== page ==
[Beowulf] Project Natick

John Hearns hearnsj at googlemail.com
Wed Jun 6 07:55:03 PDT 2018

Reading into this a bit more on the Microsoft site, the intention is to
power these things using renewables such as wind or tidal power.
I've never been to Orkney, but as it famously has no trees ther eis plenty
of wind I am sure...

Might make sense actually as they say for remote communities.
The cynic in me says why in the heck would a remote community NEED 12 or
more racks of servers, but this wont be for local use.
It makes sense in terms of having free cost power (OK - I know the true
cost is the construction of a wind turbine or two) and free cost cooling.
The total power is 240kW which is a respectable amount of power - not as
dense as big HPC installations these days, but pretty respectable.

One sincerely hopes that if things like this do get deployed in the ocean
then the steel module, the wind turbine and the servers are recycled at the
end of life and not just abandoned.

On 6 June 2018 at 16:34, Prentice Bisbal <pbisbal at pppl.gov> wrote:

> I heard about this on BBC World News this morning on my way into work. I
> waas going to share this here myself this morning.
> What isn't clear is how the heat is being transferred from the CPUs to the
> seawater. My best guess at the moment is that the capsule's steel walls
> conduct heat from the hot air (nitrogen gas, actually), to the seawater,
> cooling the ambient "air", and then the air is circulated just using the
> chassis fans. It's  possible there are some supplemental fans to circulate
> air around the capsule, but based on the photos of the racks being loaded
> into the capsule, it doesn't look like there'd be much room for that.  This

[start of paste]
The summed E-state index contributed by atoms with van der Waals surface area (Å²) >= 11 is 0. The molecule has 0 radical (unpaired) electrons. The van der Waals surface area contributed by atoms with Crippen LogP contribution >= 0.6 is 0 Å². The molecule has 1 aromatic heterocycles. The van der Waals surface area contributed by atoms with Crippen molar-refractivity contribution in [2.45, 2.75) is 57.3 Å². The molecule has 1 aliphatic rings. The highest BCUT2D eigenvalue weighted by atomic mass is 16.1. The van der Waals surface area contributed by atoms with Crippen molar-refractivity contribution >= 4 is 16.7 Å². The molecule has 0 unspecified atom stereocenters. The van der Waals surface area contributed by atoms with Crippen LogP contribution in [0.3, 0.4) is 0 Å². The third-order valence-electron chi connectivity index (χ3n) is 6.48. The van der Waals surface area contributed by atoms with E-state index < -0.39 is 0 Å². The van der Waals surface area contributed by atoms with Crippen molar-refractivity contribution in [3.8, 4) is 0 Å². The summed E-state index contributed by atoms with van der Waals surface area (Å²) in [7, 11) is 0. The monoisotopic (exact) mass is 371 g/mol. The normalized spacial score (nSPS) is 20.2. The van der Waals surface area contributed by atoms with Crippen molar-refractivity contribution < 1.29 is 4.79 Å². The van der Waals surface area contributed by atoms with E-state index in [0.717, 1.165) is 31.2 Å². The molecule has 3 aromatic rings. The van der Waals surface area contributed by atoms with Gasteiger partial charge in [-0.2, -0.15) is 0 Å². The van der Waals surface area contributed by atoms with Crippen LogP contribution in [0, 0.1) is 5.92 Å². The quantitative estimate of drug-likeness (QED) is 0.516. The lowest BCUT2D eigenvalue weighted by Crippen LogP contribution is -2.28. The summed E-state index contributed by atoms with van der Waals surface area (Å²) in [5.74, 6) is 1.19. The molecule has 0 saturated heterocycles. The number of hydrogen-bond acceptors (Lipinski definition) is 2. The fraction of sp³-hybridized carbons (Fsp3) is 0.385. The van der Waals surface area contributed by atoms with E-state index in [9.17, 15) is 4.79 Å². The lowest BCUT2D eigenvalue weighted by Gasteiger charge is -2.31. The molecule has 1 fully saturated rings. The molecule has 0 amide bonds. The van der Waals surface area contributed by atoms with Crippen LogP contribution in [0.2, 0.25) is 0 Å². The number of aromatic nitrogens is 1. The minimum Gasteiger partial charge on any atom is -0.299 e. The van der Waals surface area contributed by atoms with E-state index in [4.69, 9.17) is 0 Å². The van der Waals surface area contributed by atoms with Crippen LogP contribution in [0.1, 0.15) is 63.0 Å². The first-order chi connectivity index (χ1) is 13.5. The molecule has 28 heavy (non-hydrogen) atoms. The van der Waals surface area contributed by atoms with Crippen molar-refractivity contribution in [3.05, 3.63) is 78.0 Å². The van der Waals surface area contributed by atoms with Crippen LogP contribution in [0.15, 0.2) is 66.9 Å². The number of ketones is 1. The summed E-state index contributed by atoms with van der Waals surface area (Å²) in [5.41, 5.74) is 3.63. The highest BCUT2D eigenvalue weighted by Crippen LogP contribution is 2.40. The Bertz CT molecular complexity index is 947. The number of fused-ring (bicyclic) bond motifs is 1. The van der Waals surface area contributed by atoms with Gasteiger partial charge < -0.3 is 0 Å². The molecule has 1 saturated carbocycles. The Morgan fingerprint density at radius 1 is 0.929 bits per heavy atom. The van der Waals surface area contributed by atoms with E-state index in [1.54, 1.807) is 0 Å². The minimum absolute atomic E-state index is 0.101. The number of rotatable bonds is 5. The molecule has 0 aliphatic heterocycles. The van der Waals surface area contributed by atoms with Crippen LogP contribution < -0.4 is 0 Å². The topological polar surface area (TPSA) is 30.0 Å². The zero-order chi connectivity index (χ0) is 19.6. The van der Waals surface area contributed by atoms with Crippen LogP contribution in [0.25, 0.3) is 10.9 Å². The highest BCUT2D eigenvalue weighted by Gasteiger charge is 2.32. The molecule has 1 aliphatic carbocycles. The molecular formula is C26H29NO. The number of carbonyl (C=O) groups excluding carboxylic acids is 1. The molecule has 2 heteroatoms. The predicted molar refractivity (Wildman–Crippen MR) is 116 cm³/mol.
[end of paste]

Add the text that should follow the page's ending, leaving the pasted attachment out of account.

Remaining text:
> would mean the processors are still air-cooled themselves.
> Has anybody seen any more details on how the cooling actually occurs
> withing the capsule?
> What is interesting is that these servers are all equipped with FPGAs:
> Payload 12 racks containing 864 standard Microsoft datacenter servers
> with FPGA acceleration and 27.6 petabytes of disk. This Natick datacenter
> is as powerful as several thousand high end consumer PCs and has enough
> storage for about 5 million movies.
> Since they are equipped with FPGAs, it doesn't sound like they're doing
> routine workloads, so this technique might not be transferable to you or
> me. I'm assuming the FPGAs will get much better performance per watt than a
> general processor, reducing the heatload in the capsule vs. doing the same
> workload with only x86 processors. Does any one know what the intended
> workload of this system is?
> On 06/06/2018 08:16 AM, John Hearns via Beowulf wrote:
> https://www.bbc.com/news/technology-44368813
> https://natick.research.microsoft.com/
> I must admit my first thoughts on hearing an item about this on Radio
> Scotland is that now that humans have laid waste to the surface of the
> Earth we are going to boil the oceans.
> My second thought is for the poor HPC engineer who will have to be
> equipped with a wetsuit and fins to do maintenance.
> Actually looks like Microsoft have very sensibly filled the thing with a
> dried nitrogen gas, which makes a lot of sense. And it is supposed to be
> maintenance free, I would imagine any degraded servers will just be
> switched off.
> Prof Ian Bitterlin says "You just end up with a warmer sea and bigger
> fish,"
> I have told the tale on here before about the town I grew up in which had
> a huge Singer factory. The factory had its own power station which
> discharged hot water into the local canal. The canal was famous for having
> foot long goldfish.
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